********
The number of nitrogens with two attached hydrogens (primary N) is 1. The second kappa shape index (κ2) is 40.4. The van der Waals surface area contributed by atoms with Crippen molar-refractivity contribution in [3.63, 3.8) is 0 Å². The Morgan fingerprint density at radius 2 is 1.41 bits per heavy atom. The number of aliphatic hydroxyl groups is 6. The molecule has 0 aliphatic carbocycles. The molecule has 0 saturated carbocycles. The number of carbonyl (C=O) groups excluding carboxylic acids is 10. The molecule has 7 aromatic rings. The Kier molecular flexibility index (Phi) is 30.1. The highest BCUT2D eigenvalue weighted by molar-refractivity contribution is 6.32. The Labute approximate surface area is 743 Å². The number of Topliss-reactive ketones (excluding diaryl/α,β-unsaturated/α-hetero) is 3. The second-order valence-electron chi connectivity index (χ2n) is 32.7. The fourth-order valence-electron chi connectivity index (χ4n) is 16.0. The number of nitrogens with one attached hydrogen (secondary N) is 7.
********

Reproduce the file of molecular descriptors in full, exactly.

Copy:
The number of nitrogens with two attached hydrogens (primary N) is 1. The second kappa shape index (κ2) is 40.4. The van der Waals surface area contributed by atoms with Crippen molar-refractivity contribution in [3.63, 3.8) is 0 Å². The Morgan fingerprint density at radius 2 is 1.41 bits per heavy atom. The number of aliphatic hydroxyl groups is 6. The molecule has 0 aliphatic carbocycles. The molecule has 0 saturated carbocycles. The number of carbonyl (C=O) groups excluding carboxylic acids is 10. The molecule has 7 aromatic rings. The Kier molecular flexibility index (Phi) is 30.1. The highest BCUT2D eigenvalue weighted by molar-refractivity contribution is 6.32. The Labute approximate surface area is 743 Å². The number of Topliss-reactive ketones (excluding diaryl/α,β-unsaturated/α-hetero) is 3. The second-order valence-electron chi connectivity index (χ2n) is 32.7. The fourth-order valence-electron chi connectivity index (χ4n) is 16.0. The number of nitrogens with one attached hydrogen (secondary N) is 7.